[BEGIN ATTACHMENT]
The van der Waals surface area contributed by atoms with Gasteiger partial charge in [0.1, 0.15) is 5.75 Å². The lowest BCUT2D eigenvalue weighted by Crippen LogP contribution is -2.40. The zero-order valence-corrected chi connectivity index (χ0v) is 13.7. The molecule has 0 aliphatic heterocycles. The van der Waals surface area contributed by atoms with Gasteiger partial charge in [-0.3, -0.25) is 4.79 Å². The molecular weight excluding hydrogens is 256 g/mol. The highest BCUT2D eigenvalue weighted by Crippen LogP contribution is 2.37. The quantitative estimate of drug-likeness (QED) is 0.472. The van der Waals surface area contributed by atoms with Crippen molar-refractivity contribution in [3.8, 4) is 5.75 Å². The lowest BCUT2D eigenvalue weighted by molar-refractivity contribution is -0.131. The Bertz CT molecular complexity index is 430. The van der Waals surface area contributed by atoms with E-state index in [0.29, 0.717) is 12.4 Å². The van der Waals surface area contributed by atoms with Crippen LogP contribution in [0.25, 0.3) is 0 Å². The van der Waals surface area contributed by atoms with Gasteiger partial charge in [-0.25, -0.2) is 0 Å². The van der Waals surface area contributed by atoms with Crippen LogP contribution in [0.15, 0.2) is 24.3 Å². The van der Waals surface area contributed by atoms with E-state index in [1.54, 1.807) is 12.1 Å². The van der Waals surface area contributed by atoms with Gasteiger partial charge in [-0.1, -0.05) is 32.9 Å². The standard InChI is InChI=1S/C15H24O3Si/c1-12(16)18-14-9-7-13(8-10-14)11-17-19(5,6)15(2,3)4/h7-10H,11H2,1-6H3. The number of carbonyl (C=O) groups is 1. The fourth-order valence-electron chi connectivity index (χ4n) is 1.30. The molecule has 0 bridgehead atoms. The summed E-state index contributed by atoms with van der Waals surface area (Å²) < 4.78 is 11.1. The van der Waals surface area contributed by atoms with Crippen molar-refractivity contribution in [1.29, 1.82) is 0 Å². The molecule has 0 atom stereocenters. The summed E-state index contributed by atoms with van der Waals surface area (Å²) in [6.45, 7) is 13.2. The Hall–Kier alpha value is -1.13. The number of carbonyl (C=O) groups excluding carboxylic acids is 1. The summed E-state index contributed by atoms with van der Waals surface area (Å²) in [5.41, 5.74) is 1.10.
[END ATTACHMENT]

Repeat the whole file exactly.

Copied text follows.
The van der Waals surface area contributed by atoms with Gasteiger partial charge in [0.1, 0.15) is 5.75 Å². The lowest BCUT2D eigenvalue weighted by Crippen LogP contribution is -2.40. The zero-order valence-corrected chi connectivity index (χ0v) is 13.7. The molecule has 0 aliphatic heterocycles. The van der Waals surface area contributed by atoms with Gasteiger partial charge in [-0.3, -0.25) is 4.79 Å². The molecular weight excluding hydrogens is 256 g/mol. The highest BCUT2D eigenvalue weighted by Crippen LogP contribution is 2.37. The quantitative estimate of drug-likeness (QED) is 0.472. The van der Waals surface area contributed by atoms with Crippen molar-refractivity contribution in [3.8, 4) is 5.75 Å². The lowest BCUT2D eigenvalue weighted by molar-refractivity contribution is -0.131. The Bertz CT molecular complexity index is 430. The van der Waals surface area contributed by atoms with E-state index in [0.29, 0.717) is 12.4 Å². The van der Waals surface area contributed by atoms with Crippen LogP contribution in [0.25, 0.3) is 0 Å². The van der Waals surface area contributed by atoms with Gasteiger partial charge in [-0.25, -0.2) is 0 Å². The van der Waals surface area contributed by atoms with Crippen LogP contribution in [0.15, 0.2) is 24.3 Å². The van der Waals surface area contributed by atoms with E-state index in [1.54, 1.807) is 12.1 Å². The van der Waals surface area contributed by atoms with Gasteiger partial charge in [-0.1, -0.05) is 32.9 Å². The standard InChI is InChI=1S/C15H24O3Si/c1-12(16)18-14-9-7-13(8-10-14)11-17-19(5,6)15(2,3)4/h7-10H,11H2,1-6H3. The number of carbonyl (C=O) groups is 1. The fourth-order valence-electron chi connectivity index (χ4n) is 1.30. The molecule has 0 bridgehead atoms. The summed E-state index contributed by atoms with van der Waals surface area (Å²) < 4.78 is 11.1. The van der Waals surface area contributed by atoms with Crippen molar-refractivity contribution in [1.29, 1.82) is 0 Å². The molecule has 0 atom stereocenters. The summed E-state index contributed by atoms with van der Waals surface area (Å²) in [6.45, 7) is 13.2. The Hall–Kier alpha value is -1.13. The number of carbonyl (C=O) groups excluding carboxylic acids is 1. The summed E-state index contributed by atoms with van der Waals surface area (Å²) in [5.41, 5.74) is 1.10.